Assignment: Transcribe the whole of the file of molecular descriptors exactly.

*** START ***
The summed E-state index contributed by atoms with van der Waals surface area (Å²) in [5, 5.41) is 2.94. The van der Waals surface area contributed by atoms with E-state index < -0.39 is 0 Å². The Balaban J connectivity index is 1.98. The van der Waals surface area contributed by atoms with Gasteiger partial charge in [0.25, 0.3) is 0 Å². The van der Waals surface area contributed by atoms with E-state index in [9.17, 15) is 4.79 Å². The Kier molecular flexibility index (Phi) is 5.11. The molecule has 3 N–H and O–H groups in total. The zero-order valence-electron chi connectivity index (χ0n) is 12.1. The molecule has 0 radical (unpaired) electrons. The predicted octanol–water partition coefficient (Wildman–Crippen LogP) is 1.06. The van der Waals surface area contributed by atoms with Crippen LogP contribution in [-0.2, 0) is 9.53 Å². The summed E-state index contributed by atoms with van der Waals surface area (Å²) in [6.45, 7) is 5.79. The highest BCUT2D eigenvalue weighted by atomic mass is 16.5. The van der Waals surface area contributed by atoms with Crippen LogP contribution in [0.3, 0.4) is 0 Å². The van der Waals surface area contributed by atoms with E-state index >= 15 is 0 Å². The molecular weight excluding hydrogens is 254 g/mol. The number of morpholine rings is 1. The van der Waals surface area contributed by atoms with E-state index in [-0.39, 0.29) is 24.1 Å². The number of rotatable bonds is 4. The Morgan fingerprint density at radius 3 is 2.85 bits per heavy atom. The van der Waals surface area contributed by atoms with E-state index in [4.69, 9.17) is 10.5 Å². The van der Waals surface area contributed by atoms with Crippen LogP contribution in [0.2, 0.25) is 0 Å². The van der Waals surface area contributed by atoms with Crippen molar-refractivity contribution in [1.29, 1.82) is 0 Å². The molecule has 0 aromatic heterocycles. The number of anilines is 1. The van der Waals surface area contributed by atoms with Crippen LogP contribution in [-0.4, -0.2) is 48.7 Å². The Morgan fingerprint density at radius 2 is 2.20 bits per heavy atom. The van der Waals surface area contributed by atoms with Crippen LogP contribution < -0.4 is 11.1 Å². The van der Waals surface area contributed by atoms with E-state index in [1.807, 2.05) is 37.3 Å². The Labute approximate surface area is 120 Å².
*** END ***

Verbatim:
The summed E-state index contributed by atoms with van der Waals surface area (Å²) in [5, 5.41) is 2.94. The van der Waals surface area contributed by atoms with E-state index < -0.39 is 0 Å². The Balaban J connectivity index is 1.98. The van der Waals surface area contributed by atoms with Gasteiger partial charge in [0.25, 0.3) is 0 Å². The van der Waals surface area contributed by atoms with E-state index in [9.17, 15) is 4.79 Å². The Kier molecular flexibility index (Phi) is 5.11. The molecule has 3 N–H and O–H groups in total. The zero-order valence-electron chi connectivity index (χ0n) is 12.1. The molecule has 0 radical (unpaired) electrons. The predicted octanol–water partition coefficient (Wildman–Crippen LogP) is 1.06. The van der Waals surface area contributed by atoms with Crippen LogP contribution in [-0.2, 0) is 9.53 Å². The summed E-state index contributed by atoms with van der Waals surface area (Å²) in [6.45, 7) is 5.79. The highest BCUT2D eigenvalue weighted by atomic mass is 16.5. The van der Waals surface area contributed by atoms with Crippen LogP contribution in [0.3, 0.4) is 0 Å². The van der Waals surface area contributed by atoms with E-state index >= 15 is 0 Å². The molecular weight excluding hydrogens is 254 g/mol. The number of morpholine rings is 1. The van der Waals surface area contributed by atoms with E-state index in [-0.39, 0.29) is 24.1 Å². The number of rotatable bonds is 4. The Morgan fingerprint density at radius 3 is 2.85 bits per heavy atom. The van der Waals surface area contributed by atoms with E-state index in [4.69, 9.17) is 10.5 Å². The van der Waals surface area contributed by atoms with Crippen LogP contribution in [0.2, 0.25) is 0 Å². The van der Waals surface area contributed by atoms with Crippen molar-refractivity contribution in [1.29, 1.82) is 0 Å². The molecule has 0 aromatic heterocycles. The number of anilines is 1. The van der Waals surface area contributed by atoms with Crippen LogP contribution in [-0.4, -0.2) is 48.7 Å². The Morgan fingerprint density at radius 2 is 2.20 bits per heavy atom. The van der Waals surface area contributed by atoms with Crippen LogP contribution < -0.4 is 11.1 Å². The van der Waals surface area contributed by atoms with E-state index in [1.807, 2.05) is 37.3 Å². The Labute approximate surface area is 120 Å².